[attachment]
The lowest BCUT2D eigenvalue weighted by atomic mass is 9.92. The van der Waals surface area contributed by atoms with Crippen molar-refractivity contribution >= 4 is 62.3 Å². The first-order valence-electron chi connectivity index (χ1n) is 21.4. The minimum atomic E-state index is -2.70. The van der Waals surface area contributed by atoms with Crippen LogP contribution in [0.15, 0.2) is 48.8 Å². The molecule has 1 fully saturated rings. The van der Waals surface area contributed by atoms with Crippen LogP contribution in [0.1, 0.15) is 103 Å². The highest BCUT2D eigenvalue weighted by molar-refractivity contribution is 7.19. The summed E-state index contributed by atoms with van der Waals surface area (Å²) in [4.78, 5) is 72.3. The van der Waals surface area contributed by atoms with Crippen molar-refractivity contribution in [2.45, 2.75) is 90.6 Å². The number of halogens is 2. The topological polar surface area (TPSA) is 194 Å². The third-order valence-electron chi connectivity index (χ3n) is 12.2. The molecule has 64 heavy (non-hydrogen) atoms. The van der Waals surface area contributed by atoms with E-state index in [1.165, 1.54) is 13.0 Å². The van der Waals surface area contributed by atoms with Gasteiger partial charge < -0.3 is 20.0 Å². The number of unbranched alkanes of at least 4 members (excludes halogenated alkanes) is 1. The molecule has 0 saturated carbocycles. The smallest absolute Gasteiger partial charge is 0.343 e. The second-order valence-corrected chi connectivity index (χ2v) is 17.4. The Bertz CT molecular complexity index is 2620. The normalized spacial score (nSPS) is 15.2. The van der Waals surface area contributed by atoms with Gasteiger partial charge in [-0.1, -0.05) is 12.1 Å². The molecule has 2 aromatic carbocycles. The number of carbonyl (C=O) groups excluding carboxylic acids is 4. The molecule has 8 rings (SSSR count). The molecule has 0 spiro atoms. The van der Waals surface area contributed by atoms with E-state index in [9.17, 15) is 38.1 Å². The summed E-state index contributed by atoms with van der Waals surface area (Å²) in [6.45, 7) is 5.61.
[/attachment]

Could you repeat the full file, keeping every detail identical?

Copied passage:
The lowest BCUT2D eigenvalue weighted by atomic mass is 9.92. The van der Waals surface area contributed by atoms with Crippen molar-refractivity contribution >= 4 is 62.3 Å². The first-order valence-electron chi connectivity index (χ1n) is 21.4. The minimum atomic E-state index is -2.70. The van der Waals surface area contributed by atoms with Crippen LogP contribution in [0.15, 0.2) is 48.8 Å². The molecule has 1 fully saturated rings. The van der Waals surface area contributed by atoms with Crippen LogP contribution in [0.1, 0.15) is 103 Å². The highest BCUT2D eigenvalue weighted by molar-refractivity contribution is 7.19. The summed E-state index contributed by atoms with van der Waals surface area (Å²) in [4.78, 5) is 72.3. The van der Waals surface area contributed by atoms with Crippen molar-refractivity contribution in [2.45, 2.75) is 90.6 Å². The number of halogens is 2. The topological polar surface area (TPSA) is 194 Å². The third-order valence-electron chi connectivity index (χ3n) is 12.2. The molecule has 64 heavy (non-hydrogen) atoms. The van der Waals surface area contributed by atoms with E-state index in [1.165, 1.54) is 13.0 Å². The van der Waals surface area contributed by atoms with Gasteiger partial charge < -0.3 is 20.0 Å². The number of unbranched alkanes of at least 4 members (excludes halogenated alkanes) is 1. The molecule has 0 saturated carbocycles. The smallest absolute Gasteiger partial charge is 0.343 e. The second-order valence-corrected chi connectivity index (χ2v) is 17.4. The Bertz CT molecular complexity index is 2620. The normalized spacial score (nSPS) is 15.2. The van der Waals surface area contributed by atoms with Gasteiger partial charge in [-0.1, -0.05) is 12.1 Å². The molecule has 2 aromatic carbocycles. The number of carbonyl (C=O) groups excluding carboxylic acids is 4. The molecule has 8 rings (SSSR count). The molecule has 0 spiro atoms. The van der Waals surface area contributed by atoms with E-state index in [9.17, 15) is 38.1 Å². The summed E-state index contributed by atoms with van der Waals surface area (Å²) in [6.45, 7) is 5.61.